I thought I remembered a single sentence or paragraph in A. S. Byatt’s The Shadow of the Sun that summed up the way Henry Severell’s house is organized around his writing routine. But it’s more diffuse than that, a series of descriptions and references that I somehow fused in my head.
The descriptions of Henry’s study are lovely:
The study, for a study, was very large, and full of light, which flooded in through a large french window which opened onto the terrace at the back. It had nothing of the dark leather and silver and tobacco comfort of the gentleman’s study, no steel cabinets, on the other hand, no deliberate austerity, not even the threadbare untidiness of the don’s room, with paper everywhere, and stones collected on odd beaches and brought home because they were interesting. If it had any character, it was that of the outgrown schoolroom—books, on shelves, all round the walls, not glassed in, a huge, square ugly desk in light wood, a wooden armchair, and a desk chair. There was a typewriter on the desk, and a jug of flowers, arranged by Caroline, on one of the book-cases. There was a large fireplace, and a sage green carpet, slightly silky, and nothing else remarkable but space—clear, uninhabited, sunlit space. The study was the centre of the house, and round what went on in it everything else was ordered . . . . (4-5)
He went downstairs and into the hall, where he opened the curtains to let in the grey light, too weak yet to reach the corners . . . . In his study was the flask of coffee Caroline always put out for him, and a bowl of chrysanthemums, on whose crisp, clawed points light and colour were already stirring . . . . He settled then at his desk, with his coffee, in the quiet house. He went through notebooks, settling his mind: he had never been able to cure himself of indiscriminate jottings, but it had taken him much longer to learn to read what he had jotted and he now made a point of it. (168-70)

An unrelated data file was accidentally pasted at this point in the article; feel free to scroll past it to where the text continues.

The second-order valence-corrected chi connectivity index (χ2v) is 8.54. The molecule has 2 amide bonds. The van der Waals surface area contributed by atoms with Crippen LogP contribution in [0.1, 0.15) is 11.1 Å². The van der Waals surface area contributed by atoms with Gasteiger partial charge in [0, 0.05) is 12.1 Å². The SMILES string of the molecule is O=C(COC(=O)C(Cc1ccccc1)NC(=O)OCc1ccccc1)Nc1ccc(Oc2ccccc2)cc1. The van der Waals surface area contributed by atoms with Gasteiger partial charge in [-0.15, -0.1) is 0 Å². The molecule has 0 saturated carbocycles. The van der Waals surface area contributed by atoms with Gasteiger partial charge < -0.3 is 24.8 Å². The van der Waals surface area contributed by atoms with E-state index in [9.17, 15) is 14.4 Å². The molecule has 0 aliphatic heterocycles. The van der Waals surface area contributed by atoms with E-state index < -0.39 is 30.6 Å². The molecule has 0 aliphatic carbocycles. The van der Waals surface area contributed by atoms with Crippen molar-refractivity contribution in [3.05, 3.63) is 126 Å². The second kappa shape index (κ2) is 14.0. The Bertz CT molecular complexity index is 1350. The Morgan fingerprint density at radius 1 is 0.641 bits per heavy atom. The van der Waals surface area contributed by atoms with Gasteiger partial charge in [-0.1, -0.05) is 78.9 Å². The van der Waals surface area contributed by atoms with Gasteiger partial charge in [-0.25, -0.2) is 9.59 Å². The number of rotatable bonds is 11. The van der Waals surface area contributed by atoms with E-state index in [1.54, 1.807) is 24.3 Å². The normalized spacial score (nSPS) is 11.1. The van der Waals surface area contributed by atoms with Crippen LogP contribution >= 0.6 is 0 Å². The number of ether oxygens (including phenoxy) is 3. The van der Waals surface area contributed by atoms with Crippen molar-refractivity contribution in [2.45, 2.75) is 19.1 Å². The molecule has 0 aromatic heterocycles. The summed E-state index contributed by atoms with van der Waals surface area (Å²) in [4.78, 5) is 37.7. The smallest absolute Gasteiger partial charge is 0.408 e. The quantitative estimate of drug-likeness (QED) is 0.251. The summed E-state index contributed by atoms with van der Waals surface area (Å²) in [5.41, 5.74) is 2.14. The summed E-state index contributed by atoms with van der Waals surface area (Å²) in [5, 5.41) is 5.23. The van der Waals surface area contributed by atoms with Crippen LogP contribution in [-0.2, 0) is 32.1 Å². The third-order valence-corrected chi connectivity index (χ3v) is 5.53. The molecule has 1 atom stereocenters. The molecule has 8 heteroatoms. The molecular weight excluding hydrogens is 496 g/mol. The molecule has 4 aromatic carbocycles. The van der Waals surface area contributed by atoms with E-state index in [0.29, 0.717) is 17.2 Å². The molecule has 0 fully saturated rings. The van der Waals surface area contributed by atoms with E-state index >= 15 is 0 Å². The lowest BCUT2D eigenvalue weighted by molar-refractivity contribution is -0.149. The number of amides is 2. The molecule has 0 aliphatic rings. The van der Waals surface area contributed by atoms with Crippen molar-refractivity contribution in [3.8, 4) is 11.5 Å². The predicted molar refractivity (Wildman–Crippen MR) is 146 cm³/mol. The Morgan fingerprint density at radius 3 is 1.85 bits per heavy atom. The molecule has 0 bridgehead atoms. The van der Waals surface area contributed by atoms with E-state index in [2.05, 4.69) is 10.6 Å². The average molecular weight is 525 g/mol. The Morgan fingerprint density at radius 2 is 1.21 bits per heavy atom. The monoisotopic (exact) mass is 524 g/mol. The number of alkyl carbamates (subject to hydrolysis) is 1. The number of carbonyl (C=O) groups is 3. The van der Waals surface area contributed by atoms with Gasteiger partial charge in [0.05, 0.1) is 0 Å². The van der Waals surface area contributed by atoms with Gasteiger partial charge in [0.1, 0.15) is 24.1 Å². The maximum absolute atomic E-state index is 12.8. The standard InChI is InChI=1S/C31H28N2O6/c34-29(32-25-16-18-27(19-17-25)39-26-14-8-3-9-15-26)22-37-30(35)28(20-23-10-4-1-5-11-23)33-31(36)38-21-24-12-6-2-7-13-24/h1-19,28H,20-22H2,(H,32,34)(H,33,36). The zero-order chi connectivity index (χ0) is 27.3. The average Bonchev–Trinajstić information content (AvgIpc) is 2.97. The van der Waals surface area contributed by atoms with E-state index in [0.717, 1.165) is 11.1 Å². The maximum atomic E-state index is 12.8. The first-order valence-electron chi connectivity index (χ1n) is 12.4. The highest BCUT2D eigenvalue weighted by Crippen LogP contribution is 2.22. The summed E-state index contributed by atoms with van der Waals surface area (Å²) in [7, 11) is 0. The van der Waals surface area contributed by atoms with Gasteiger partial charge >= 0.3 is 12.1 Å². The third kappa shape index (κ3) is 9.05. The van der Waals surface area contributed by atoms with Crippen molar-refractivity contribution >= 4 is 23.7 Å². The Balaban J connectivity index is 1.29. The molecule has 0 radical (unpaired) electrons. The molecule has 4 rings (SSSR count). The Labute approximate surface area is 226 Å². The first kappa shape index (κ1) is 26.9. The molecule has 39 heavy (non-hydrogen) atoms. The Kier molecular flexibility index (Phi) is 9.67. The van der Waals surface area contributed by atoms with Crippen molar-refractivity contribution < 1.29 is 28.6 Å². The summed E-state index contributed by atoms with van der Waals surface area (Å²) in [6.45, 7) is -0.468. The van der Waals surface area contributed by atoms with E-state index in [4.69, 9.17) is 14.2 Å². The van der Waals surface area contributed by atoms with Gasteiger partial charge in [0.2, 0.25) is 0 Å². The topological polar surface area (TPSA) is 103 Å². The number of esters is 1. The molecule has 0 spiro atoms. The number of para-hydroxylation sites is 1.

Although Byatt describes Caroline cooking, rolling pastry, going about her household tasks, the concern for menus is Henry’s:
He disliked large meals. They slowed him. . . . He struggled with the menu to find something he could eat comfortably without impeding his next morning’s work . . . . He ordered a bottle of wine and remembered that as an undergraduate he had dreamed of literary fame to be rewarded by dinners in such a restaurant, with such a beautiful woman. He smiled to himself, for here he was, neither bored nor blasé, nor disillusioned he hoped, but merely concerned exclusively with the connection between his stomach and his working routine. (186)
I have not read this book in some time, and as I looked for my non-existent single quotation, I remembered how much I dislike it. Not one of the characters is likeable. Caroline the self-sacrificing comes closest; even as she devotes herself to her husband, house, and children, she protects a fantasy life in which she is an opera singer, and when Henry wants to talk to her, she makes him keep silent until she finishes singing an aria. Then she deals with him. I have to admire that corner of self that she has preserved. But at what a cost! The others are appalling. Henry is selfish. Oliver Canning is worse. And Anna Severell, Henry’s daughter, is exasperating. I think Byatt intended all of these effects, and the book is beautifully written, but I find it very hard to read a book whose characters I dislike.
But the introduction to the 1991 reissue clarifies many of the problems Byatt faced as she wrote this her first book, and it contains this terribly sad sentence: “No woman of my generation would have expected any putative husband to consider her work prospects when making his own decisions” (viii). She wanted work, she wanted love—as who does not?—and good cooking, too. Someone has to run the well-ordered house. How can the writer and the housekeeper be the same person?
A. S. Byatt. The Shadow of the Sun. New York: Harcourt, Brace. 1991.